The words came in a flurry.
Social mediums, as well as inboxes, blew up.
The Milwaukee Bucks made a trade.
It was Bogut.
Monta Ellis is on the way.
Zak Grim had to pull over on his way home from Chicago.
Katie Witte couldn’t quite get confirmation as she sifted through Facebook posts. Steve Muller's phone couldn't handle the texts.
Then came the questions.
What happens to the Squad?
Are we going to the game Wednesday?
Is it over?
Andrew Bogut helped the Milwaukee Bucks form Squad 6 three years ago as a way to boost fan support in the Bradley Center by purchasing season tickets in section 212, then holding auditions for fans to become members.
The Squad debuted in Bogut’s breakout season with the Bucks in 2009-2010 when he averaged 17.7 points, 11.3 rebounds and 2.8 blocks per game in leading the Bucks to a 46-36 record and a playoff berth, earning the group local and national notoriety.
It became such a sensation other NBA teams implemented similar programs.
But on Tuesday, Bogut’s injury-riddled career in Milwaukee came to an end when he was traded to the Golden State Warriors for Ellis, Ekpe Udoh and Kwame Brown.
"Everybody had been talking about the potential of Bogut being traded, so it wasn't really a shock, but at the same time it was a little saddening," said Squad 6 member Gary Huff. "I've certainly enjoyed him as a player and I'll definitely miss him. Not just for Squad 6, but for the Bucks. It's just unfortunate he wasn't able to stay healthy."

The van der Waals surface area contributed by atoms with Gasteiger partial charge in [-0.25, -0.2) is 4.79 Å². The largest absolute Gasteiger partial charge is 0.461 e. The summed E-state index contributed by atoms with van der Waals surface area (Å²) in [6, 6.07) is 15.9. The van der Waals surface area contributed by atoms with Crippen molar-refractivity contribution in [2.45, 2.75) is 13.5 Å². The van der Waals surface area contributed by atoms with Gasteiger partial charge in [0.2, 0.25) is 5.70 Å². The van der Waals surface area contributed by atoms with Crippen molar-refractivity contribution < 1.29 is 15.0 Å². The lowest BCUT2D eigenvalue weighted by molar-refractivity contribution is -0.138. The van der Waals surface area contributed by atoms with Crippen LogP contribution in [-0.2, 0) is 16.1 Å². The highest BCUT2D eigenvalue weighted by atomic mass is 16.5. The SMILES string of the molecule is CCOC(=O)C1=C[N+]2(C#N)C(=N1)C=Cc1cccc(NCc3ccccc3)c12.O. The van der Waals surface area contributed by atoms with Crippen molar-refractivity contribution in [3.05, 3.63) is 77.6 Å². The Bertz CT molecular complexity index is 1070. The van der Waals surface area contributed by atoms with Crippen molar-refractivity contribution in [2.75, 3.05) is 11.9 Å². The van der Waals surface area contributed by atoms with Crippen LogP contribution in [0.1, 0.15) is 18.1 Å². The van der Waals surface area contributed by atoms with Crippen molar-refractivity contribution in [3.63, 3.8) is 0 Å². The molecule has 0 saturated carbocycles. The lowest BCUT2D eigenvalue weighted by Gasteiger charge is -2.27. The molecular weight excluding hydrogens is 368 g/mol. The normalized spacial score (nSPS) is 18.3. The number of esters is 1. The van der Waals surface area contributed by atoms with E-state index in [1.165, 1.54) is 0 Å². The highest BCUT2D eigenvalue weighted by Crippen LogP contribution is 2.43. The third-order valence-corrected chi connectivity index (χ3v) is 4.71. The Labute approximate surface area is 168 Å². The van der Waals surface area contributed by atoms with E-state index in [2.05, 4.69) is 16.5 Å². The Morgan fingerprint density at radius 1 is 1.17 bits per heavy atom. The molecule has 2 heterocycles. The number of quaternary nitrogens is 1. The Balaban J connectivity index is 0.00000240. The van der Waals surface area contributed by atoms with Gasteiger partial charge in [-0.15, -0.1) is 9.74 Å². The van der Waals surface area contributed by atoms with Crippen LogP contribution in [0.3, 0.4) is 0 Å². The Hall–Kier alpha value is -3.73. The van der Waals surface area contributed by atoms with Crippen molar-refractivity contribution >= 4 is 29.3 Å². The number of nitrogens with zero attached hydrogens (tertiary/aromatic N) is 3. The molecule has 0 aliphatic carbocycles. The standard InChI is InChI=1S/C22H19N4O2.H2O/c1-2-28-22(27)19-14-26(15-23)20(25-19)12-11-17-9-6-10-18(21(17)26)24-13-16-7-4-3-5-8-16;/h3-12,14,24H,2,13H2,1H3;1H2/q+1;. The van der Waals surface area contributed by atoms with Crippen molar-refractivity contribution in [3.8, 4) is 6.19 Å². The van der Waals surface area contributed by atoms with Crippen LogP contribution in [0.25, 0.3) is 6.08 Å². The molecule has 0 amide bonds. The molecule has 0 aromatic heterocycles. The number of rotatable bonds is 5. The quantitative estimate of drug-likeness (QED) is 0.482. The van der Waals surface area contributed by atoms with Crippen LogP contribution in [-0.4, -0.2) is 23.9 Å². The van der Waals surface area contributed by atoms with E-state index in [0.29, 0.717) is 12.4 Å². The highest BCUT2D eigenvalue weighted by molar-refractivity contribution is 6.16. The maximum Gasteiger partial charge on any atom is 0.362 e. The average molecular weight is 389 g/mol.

Grim, the Bucks’ Director of Squad 6 and a member of the organization's game operations team, had to spend a few minutes by himself in his car after hearing the news.
"When it hit, it's hard not to feel, because not only do I know him as a fan because I'm a Bucks fan, but he started here the year I started working here so we built that relationship," Grim said. "He's given so much to this community, he's given so much to this organization you have to take a minute, give yourself five minutes to reflect on that. I was sad. It was hard not to be."
While Bogut’s impact and importance were debated on talk radio for days leading up to the move, his departure meant something different to the people of Squad 6. Here was a player who bought fans tickets – and only asked for their support in return.
"It was really sad because he's such a nice guy," said Witte, a 3-year member of the Squad. "He gave us these free season tickets and an awesome opportunity, an opportunity I absolutely love. We got to meet him after the first season and he's a real nice, down-to-earth guy."
The group was at Thursday night’s 115-105 victory against the Cleveland Cavaliers, still as Squad 6. Only according to Grim, the number now only represents the Bucks’ sixth man, rather than its big one.
Since season tickets are purchased at the beginning of the year, the squad will continue to lead the cheers, but its future is in doubt. No one knows if another player will fill Bogut’s shoes, or the team, or if the squad itself will have to pool together to buy tickets.